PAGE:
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Why Don't We Hire Disabled People? The Struggle of Getting a Job

Author: Disabled World Submission(i) : Contact: Opt-Ed

Published: 2019-12-12

Synopsis and Key Points:

Op-Ed on unemployment for disabled people asks: why don't we hire disabled people, and comments on the struggle of getting a job.

According to the Bureau of Labor Statistics, 26% of Americans were disabled as of 2018.

The 2018 BLS study cites 17.4% of disabled youth aged 16-19 with employment compared to 31.1% of the same group with no disability.

Main Digest

Op-Ed on Unemployment for Disabled People

According to the Bureau of Labor Statistics, 26% of Americans were disabled as of 2018. The rate in 2017 was 12.6% which means the rate of disability in the US has doubled. Yet the workforce has not hired more disabled people: 19% of disabled Americans were employed in 2018, compared to 18.7% in 2017, and 17.5% in 2017. The employment rate for people without disabilities in 2018 was 66%. Disabled people had an 8% unemployment rate, more than twice the rate for nondisabled people, mainly because our government does not enforce laws like the 1990 Americans with Disabilities Act (ADA) amended in 2008.

The 2018 BLS study cites 17.4% of disabled youth aged 16-19 with employment compared to 31.1% of the same group with no disability. Disabled Americans aged 55-64 have a 23.8% employment rate compared to 69.9% rate for the nondisabled of that age group! That is three times higher for people with no disability. For Americans older than 65, the 7.4% employment rate for the disabled compared to the 23.6% for nondisabled is also three times higher. What does that say about American policies in the workplace for disabled youth or elderly? Why is this not being addressed and tackled?

A disabled veteran, to give just one example of a disabled American, with an engineering degree, returned from Iraq alive but in a wheelchair and learned what many disabled people go through every day: that few companies will hire someone who might have accessibility issues that land the potential employer in court. Ramps, elevators, bathroom facilities of adequate width for stalls and doors, as well as the tables, desks and other furnishings with dimensions high and wide enough for a wheelchair to fit under are just a few of the challenges facing a private company employee who must put into writing a request for "reasonable accommodation" if s/he needs environmental supports. To function at work, the disabled employee has no other option; yet there is no U.S. policy to enforce equal opportunity by providing resources to help fund these costs.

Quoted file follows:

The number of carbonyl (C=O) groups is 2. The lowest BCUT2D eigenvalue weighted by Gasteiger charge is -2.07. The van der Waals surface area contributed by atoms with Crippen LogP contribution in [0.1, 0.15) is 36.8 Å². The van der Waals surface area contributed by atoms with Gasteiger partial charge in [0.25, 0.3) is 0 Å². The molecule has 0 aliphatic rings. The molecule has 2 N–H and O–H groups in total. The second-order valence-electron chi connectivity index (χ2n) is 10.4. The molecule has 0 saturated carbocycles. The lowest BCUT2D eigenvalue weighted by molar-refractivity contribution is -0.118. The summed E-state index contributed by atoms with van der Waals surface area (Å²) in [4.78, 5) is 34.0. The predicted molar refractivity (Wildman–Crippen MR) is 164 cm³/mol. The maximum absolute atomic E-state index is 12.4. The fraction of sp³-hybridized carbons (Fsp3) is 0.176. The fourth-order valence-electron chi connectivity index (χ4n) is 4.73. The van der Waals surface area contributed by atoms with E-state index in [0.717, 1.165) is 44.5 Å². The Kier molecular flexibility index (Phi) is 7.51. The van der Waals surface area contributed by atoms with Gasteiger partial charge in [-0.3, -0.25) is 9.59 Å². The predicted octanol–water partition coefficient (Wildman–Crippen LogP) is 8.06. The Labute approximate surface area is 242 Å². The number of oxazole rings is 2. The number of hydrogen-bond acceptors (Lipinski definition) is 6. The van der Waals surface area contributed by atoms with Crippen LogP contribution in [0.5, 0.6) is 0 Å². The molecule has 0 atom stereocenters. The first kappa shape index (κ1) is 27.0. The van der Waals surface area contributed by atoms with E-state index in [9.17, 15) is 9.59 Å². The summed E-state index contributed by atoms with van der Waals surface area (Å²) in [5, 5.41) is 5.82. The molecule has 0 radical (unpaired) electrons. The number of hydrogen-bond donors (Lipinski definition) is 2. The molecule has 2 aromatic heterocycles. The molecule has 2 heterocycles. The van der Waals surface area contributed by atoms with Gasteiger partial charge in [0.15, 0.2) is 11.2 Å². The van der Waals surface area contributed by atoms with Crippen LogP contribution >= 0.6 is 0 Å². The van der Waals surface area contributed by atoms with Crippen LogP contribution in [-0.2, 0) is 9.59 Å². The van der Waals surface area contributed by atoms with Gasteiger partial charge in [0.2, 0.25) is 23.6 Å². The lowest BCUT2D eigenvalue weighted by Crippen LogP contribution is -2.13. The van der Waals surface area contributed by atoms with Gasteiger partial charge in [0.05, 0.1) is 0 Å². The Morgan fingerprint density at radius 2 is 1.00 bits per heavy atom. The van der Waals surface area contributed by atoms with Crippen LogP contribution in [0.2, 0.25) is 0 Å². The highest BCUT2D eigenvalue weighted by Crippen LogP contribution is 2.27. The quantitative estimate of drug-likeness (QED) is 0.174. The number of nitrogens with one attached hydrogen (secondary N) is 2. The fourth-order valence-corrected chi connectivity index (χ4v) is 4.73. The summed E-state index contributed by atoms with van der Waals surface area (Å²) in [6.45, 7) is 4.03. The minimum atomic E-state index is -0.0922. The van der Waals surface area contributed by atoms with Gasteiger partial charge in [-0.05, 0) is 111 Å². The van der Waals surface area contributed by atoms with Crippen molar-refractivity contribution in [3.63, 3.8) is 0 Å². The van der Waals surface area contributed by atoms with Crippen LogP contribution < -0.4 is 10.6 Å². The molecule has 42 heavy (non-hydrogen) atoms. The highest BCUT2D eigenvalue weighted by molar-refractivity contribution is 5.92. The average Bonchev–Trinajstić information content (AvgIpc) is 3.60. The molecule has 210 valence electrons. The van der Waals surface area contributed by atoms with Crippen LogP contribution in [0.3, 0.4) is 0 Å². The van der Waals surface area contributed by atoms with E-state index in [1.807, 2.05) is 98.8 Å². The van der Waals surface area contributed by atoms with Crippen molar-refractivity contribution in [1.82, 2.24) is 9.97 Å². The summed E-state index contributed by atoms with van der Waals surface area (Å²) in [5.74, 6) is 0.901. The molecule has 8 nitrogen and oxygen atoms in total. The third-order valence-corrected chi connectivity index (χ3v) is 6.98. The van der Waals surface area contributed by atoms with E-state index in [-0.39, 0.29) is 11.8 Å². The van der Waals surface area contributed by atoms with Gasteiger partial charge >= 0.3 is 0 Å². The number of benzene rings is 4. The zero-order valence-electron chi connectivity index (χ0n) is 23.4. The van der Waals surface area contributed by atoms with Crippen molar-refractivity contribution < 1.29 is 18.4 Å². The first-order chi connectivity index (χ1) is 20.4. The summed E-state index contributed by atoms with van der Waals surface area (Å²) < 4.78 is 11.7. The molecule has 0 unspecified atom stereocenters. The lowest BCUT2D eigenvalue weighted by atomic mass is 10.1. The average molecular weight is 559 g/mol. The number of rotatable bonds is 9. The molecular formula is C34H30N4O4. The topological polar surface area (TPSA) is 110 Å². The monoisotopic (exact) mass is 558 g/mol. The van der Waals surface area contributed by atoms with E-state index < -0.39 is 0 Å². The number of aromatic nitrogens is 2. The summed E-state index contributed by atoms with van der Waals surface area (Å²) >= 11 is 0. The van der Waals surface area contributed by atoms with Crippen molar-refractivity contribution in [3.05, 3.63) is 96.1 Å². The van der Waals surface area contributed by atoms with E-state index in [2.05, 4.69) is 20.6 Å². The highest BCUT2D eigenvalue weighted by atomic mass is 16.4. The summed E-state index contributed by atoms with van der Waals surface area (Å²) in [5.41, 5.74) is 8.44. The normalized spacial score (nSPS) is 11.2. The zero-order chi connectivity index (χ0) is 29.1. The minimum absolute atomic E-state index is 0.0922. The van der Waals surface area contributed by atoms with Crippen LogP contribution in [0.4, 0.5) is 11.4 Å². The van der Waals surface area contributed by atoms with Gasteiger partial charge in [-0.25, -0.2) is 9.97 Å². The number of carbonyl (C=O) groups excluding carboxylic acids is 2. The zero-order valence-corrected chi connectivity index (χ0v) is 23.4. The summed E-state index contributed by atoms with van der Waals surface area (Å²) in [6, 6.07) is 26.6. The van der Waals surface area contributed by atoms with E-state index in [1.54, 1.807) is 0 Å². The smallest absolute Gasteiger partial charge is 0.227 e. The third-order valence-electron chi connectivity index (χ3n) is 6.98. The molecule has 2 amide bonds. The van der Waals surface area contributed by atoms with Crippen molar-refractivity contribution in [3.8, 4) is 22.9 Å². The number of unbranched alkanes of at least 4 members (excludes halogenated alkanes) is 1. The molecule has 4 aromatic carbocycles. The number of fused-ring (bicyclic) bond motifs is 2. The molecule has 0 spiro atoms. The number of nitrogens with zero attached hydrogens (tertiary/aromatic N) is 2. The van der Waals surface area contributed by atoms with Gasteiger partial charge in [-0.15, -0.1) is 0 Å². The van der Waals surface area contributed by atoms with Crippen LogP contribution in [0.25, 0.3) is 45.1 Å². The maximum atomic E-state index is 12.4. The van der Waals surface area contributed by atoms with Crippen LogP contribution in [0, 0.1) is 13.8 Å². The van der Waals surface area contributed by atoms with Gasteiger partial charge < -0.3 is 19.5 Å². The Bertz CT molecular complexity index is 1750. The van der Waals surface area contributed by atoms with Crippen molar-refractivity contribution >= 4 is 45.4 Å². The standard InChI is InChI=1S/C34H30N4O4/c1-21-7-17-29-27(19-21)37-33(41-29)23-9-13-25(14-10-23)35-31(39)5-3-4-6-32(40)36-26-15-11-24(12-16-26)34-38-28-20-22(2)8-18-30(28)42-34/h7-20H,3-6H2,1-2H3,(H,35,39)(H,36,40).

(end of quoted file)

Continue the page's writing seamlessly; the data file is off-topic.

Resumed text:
ADA states that employers who face significant difficulty or expense can claim "undue hardship" and deny the request. This satisfies Congress: it can point to lofty ideals on paper, then cry "We can't force an employer who couldn't afford that change!" No government agency, including the EEOC, educates businesses about qualified workers who can enrich the company, leading most hiring staff to assume that the executive will have to pay for service dogs and all that goes with accommodating the animals at the workplace or that full-time American Sign Language interpreters will be like hiring two full-time workers (one Deaf and the other hearing), not to mention all the stereotypes about dogs and Deaf people that "makes" coworkers and management feel uncomfortable.